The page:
Send Syslog Data to InfluxDB

This article shows how to collect syslog data into InfluxDB using Fluentd.

Syslog + Fluentd + InfluxDB


  • A basic understanding of Fluentd

  • A running instance of rsyslogd

In this guide, we assume we are running td-agent (Fluentd package for Linux and OSX) on Ubuntu Xenial.

Step 1: Install InfluxDB

InfluxDB supports Ubuntu, RedHat and OSX (via brew). See here for the details.

Since we are assumed to be on Ubuntu, the following two lines install InfluxDB:

$ wget
$ sudo dpkg -i influxdb_1.7.3_amd64.deb

Once it is installed, you can run it with

$ sudo systemctl start influxdb

Then, you can verify that influxDB is running:

$ curl "http://localhost:8086/query?q=show+databases"

If InfluxDB is running normally, you will see an object that contains the _internal database:


Also, the following two lines install Chronograf:

$ wget
$ sudo dpkg -i chronograf_1.7.7_amd64.deb

Once it is installed, you can run it with

$ sudo systemctl start chronograf

Then, go to localhost:8888 (or wherever you are hosting Chronograf) to access Chronograf's web console which is the successor of InfluxDB's web console.

Create a database called test. This is where we will be storing syslog data.

$ curl -i -XPOST http://localhost:8086/query --data-urlencode "q=CREATE DATABASE test"

If you prefer command line or cannot access port 8083 from your local machine, running the following command creates a database called test:

$ curl -i -X POST 'http://localhost:8086/write?db=test' --data-binary 'task,host=server01,region=us-west value=1 1434055562000000000'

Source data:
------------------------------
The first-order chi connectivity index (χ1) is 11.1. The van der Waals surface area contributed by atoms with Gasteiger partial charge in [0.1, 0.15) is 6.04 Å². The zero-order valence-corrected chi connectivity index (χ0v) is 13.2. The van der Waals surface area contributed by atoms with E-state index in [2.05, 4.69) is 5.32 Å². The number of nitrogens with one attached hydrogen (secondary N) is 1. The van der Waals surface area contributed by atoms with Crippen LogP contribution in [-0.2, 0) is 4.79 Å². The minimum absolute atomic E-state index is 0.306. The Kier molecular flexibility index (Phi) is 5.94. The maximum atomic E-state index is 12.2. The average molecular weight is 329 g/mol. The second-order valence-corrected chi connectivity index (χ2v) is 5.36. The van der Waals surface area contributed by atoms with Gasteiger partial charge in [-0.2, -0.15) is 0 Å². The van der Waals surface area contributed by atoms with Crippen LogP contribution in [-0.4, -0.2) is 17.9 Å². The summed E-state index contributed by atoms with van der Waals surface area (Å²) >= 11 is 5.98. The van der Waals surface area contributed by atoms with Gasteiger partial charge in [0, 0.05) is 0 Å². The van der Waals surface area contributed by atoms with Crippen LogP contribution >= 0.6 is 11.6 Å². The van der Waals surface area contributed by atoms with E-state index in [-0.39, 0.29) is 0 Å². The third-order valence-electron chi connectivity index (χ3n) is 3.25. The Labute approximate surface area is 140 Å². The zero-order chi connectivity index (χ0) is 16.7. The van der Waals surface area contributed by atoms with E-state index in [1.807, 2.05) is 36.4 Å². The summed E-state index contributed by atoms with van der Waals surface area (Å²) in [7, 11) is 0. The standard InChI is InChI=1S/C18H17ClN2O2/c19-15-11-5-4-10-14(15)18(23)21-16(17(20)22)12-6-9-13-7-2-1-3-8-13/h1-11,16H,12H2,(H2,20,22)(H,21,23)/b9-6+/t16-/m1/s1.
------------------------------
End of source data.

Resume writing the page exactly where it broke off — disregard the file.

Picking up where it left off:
We are done for now.

Step 2: Install Fluentd and the InfluxDB plugin

On your aggregator server, set up Fluentd. See here for the details.

$ curl -L | sh

Next, the InfluxDB output plugin needs to be installed. Run

/usr/sbin/td-agent-gem install fluent-plugin-influxdb

If you are using vanilla Fluentd, run

fluent-gem install fluent-plugin-influxdb

You might need to sudo to install the plugin.

Finally, configure /etc/td-agent/td-agent.conf as follows:

@type syslog
port 42185
tag system
<match system.*.*>
@type influxdb
dbname test
flush_interval 10s # for testing
host YOUR_INFLUXDB_HOST # default: localhost
port YOUR_INFLUXDB_PORT # default: 8086

Restart td-agent with sudo service td-agent restart.

Step 3: Configure rsyslogd

If remote rsyslogd instances are already collecting data into the aggregator rsyslogd, the settings for rsyslog should remain unchanged. However, if this is a brand new setup, start forward syslog output by adding the following line to /etc/rsyslogd.conf

*.* @

You should replace with the IP address of your aggregator server. Also, there is nothing special about port 42185 (do make sure this port is open though).

Now, restart rsyslogd:

$ sudo systemctl restart rsyslog

Step 4: Confirm Data Flow

Your syslog data should be flowing into InfluxDB every 10 seconds (this is configured by flush_interval).

Clicking on Explore brings up the query interface that lets you write SQL queries against your log data.

And then click Visualization and select line chart:

Chronograf: Explore Data

Here, I am counting the number of lines of syslog messages per facility/priority:

SELECT COUNT(ident) FROM test.autogen./^system\./ GROUP BY time(1s)

Click on "Submit Query" and you get a graph like this:

Chronograf: Query

Here is another screenshot just for the series:

Chronograf: Query

If this article is incorrect or outdated, or omits critical information, please let us know. Fluentd is an open-source project under Cloud Native Computing Foundation (CNCF). All components are available under the Apache 2 License.